This story deserves to be read all at once. Don’t worry and get inspired.
|“I would have to say that the story of TextileHaus begins with my mother. I grew up in Russia in 90s where people didn’t really have an opportunity for impulsive purchases. It was expected that I maintain a capsule wardrobe that allows for careful add ons here and there. My mother also required that I make a sample of a garment before I was allowed to buy one if I was eyeing something on an expensive side. So I have always had this mindset that one garment should be able to do many things and be as versatile and comfortable as possible. Fast forward 10 years later, I graduated with a fine Art Degree from the University Of Cincinnati, and found myself in that limbo stage when I was deciding what IS IT that I want to do. My University professor asked if someone could help him sew a jacket for an Art Performance piece and I agreed to help. I was living in states by myself at that time, all of my family was still back in Russia and when I was working on that project, I felt that I was back in home with my mom, bonding over a project and that notion just felt right at home, and I just kept going. I started making one offs here and there before finally deciding to become a serious company, pick a name and so on.”|
What’s the concept of your latest collection? The latest collection is called Moving Pieces. My goal was to create garments where each item can be worn in at least three different ways. Many of them end up being more and my customers come up with with new ways of tying up the garments all the time. I think with this collection I was able to blend the simplicity of minimalism that I love in Fashion and Interactive Art. I love that each item can transform into something completely new depending on who is wearing it.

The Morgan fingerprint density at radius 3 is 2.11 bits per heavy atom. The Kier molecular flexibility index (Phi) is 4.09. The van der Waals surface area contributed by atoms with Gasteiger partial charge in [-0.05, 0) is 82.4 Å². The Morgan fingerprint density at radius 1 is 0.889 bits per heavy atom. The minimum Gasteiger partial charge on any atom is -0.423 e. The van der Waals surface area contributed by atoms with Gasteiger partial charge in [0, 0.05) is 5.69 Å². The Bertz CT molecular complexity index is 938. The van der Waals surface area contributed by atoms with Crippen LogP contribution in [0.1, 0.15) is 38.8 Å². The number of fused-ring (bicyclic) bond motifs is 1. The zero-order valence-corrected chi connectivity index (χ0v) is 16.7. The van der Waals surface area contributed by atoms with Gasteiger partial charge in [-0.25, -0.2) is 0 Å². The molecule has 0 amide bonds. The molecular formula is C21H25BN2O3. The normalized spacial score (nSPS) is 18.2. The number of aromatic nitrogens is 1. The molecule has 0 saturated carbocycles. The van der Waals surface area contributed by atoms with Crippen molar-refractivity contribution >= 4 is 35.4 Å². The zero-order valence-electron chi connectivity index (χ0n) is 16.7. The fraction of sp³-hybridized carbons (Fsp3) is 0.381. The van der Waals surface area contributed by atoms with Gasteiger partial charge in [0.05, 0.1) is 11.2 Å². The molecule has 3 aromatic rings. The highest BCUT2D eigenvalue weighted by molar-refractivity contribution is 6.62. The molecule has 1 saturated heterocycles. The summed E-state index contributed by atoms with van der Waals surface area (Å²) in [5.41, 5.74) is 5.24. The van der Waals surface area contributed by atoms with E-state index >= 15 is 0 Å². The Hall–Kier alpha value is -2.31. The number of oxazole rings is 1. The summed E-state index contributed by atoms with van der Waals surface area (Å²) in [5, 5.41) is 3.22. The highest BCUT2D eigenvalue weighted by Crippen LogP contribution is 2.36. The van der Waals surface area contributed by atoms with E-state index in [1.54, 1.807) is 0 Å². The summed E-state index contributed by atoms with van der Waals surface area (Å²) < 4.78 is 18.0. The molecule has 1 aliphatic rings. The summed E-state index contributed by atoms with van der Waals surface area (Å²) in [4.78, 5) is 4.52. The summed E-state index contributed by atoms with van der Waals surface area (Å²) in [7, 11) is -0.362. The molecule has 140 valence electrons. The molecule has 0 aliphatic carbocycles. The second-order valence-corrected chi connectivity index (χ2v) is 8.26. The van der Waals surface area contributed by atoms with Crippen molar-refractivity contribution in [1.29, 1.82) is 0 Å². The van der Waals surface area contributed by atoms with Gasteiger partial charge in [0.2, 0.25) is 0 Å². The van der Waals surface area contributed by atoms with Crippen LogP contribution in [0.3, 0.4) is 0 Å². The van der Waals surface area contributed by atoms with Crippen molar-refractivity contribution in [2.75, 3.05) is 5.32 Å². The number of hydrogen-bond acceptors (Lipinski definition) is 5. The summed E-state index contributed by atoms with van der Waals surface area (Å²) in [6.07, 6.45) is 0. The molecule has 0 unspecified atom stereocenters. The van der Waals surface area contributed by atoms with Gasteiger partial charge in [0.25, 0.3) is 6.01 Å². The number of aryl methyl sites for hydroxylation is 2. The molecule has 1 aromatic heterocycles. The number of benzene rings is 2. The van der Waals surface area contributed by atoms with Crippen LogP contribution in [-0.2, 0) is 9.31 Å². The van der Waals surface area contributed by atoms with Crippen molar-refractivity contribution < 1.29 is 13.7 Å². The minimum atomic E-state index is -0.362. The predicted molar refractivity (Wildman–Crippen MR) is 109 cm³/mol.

What inspires you the most? I think movement. I love to observe how fashion can transform the way people move in the space. One person that is wearing a tailored jacket moves very differently from the one who is wearing an artful sack. There are so many layers to movement, of a person and textile, and both of them together, it seems so psychological to me and I can not stop thinking how it relates to fashion.
How does the place you live in affect your design? Tremendously. There are two things that I rely on: The weather and mentality. I live in California, and most everyone here is easy going and has a nice flow to them, I definitely influences my aesthetic in fashion and what I want to wear. San Fransisco can be cold and hot at the same time, depending on what side of the city you are on, so I always try to think of layers in my designs and how they can be mixed and matched with each other.
What’s the future of fashion according to you? To me it is simplifying and looking back a little? I feel like fashion has been racing to get somewhere with more and more stuff and better prices, then we entered that stage when everyone was so tired of it that we only wanted to support small brands and pay outrages prices for a small emerging designer item. To me right now is about taking a moment to organize, decide what is the most efficient way to consume and produce for each one of us in order to make fashion industry affordable and sustainable at the same time.
What’s your next project? My next project is gong to be unisex line. I have been toying with an idea of making me’s line, but it would be fun to start with unisex and moving pieces combo and see what I can come up with.